Coatings and colours
What is chalking and how does it occur?

Chalking, loss of lustre and change of colour occur through years of weathering and influence the appearance of a coil-coated surface of building elements.
Chalking can be considerably reduced by using higher-quality coating systems. Simple polyester coatings for example chalk out much faster than a high-quality Colorcoat PRISMA® coating, which convinces by much higher UV and corrosion resistance properties.
Chalking is recognisable by the opaque whitish surface of the coatings. Slight rubbing e.g. with a finger leaves a whitish residue. This residue consists of weathered polymers and the light filling materials. Chalking must not be mixed up with bleaching. Bleaching is the loss of the colour of a pigment. Chalking however shows the destruction of the binding structure of the organic paint layer.
If paint is cleaned properly by washing off the chalking and is additionally preserved e.g. similar to car paint, then the paint surface becomes darker again, re-harmonizing with the former colour tone.

What needs to be observed when using trapezoidal profiles in swimming baths?

Particular requirements apply to steel components for the interiors of swimming baths due to the presence of high humidity combined with aggressive components (e.g. chlorine). Due to this special interior climate, we recommend the use of the Colorcoat HPS200 Ultra® coating system with a layer thickness of 200 µm (optimally on both sides). This coating system exceeds the maximum corrosion resistance class RC5 and the highest durability class for aggressive interior applications CPI5 as per EN10169.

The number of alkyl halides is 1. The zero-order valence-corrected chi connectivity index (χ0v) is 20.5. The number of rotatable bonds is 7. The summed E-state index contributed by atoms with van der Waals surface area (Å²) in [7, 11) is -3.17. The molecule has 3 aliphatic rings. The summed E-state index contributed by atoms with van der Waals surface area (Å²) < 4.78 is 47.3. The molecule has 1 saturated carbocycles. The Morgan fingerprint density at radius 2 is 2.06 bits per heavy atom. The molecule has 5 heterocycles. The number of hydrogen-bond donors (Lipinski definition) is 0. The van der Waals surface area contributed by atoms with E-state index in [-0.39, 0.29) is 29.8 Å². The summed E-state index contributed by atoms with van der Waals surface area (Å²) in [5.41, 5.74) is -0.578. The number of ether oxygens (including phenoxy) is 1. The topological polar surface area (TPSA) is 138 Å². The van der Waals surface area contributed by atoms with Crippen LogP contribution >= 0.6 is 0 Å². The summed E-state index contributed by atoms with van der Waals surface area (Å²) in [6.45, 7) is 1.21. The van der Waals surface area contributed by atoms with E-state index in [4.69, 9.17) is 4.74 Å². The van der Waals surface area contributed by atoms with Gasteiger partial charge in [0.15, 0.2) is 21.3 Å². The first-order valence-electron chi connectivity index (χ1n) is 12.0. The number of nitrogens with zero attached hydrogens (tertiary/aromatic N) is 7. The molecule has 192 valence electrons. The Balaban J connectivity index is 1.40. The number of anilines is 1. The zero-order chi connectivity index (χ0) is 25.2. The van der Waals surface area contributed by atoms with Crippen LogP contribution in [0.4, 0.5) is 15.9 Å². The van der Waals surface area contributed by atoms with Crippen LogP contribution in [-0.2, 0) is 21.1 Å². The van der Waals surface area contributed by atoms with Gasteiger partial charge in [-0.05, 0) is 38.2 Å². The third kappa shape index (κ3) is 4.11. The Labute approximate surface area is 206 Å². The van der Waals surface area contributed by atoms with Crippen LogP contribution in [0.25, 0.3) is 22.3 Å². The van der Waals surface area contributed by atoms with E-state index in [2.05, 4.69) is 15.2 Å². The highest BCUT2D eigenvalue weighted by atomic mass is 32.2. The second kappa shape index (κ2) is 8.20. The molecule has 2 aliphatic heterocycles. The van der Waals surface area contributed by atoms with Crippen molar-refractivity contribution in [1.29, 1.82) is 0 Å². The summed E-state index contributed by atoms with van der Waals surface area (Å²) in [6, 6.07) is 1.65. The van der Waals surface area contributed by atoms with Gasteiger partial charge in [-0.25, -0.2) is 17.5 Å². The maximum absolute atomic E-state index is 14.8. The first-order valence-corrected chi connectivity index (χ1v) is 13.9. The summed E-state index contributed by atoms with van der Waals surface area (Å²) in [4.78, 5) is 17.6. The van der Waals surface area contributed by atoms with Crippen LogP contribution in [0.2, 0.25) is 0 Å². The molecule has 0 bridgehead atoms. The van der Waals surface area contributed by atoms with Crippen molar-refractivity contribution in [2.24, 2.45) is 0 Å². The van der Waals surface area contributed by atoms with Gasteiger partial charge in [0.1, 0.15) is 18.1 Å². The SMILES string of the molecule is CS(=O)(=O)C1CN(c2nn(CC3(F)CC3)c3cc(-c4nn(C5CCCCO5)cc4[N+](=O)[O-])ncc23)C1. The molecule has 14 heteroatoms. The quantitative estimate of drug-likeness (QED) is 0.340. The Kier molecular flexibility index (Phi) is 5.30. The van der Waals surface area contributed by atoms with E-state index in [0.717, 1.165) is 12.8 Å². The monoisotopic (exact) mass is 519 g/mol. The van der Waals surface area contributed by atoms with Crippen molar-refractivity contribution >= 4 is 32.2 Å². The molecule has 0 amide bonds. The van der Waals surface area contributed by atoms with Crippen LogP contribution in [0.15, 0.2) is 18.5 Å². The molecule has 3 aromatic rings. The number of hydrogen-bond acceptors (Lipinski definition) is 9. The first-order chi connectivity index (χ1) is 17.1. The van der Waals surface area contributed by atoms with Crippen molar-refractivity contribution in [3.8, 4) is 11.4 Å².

It should also be borne in mind that, in addition to the selection of the right coating system, further structural measures are necessary, such as the sealing of the cut edges and the airtight sealing of all longitudinal and transverse joints with sealing tapes. There are different regulations for trapezoidal profiles with acoustic perforation.

Please do not hesitate and contact us. Our employees will be glad to help.

Which differences in colour tone must be accepted?

Unfortunately there is no production method without tolerances; therefore the repeated manufacture of an absolutely identical colour tone for building elements is practically impossible. The RAL system does not specify any limits, beyond which a RAL colour tone is no longer one.
The RAL register and/or the RAL cards in it do not document an exact colour tone. A RAL card can therefore not be used as a reference for differences in colour tone agreement and can only be applied as a general guide.
Identical colour tones look different on different substrates such as e.g. plastic, wood, metal, in particular also due to different roughness grades and the type and intensity of light incidence. Different application methods such as coil coating, spraying, painting or rolling, and different paint bases also play a role.
The assessment of the colour tone difference of samples with slight colour tone deviations frequently leads to different conclusions when several different assessors are involved. For the sake of clarity, the still permissible deviations must be exactly described; two samples must be agreed upon – “limit samples“ – between which the agreed design must be recognisable.
Within a closed area, a mainly uniform colour tone should be given; colour tone deviations in e.g. two surfaces meeting in a corner or “separated“ by joints, edge profiles, etc. are usually not distracting and do not represent a defect.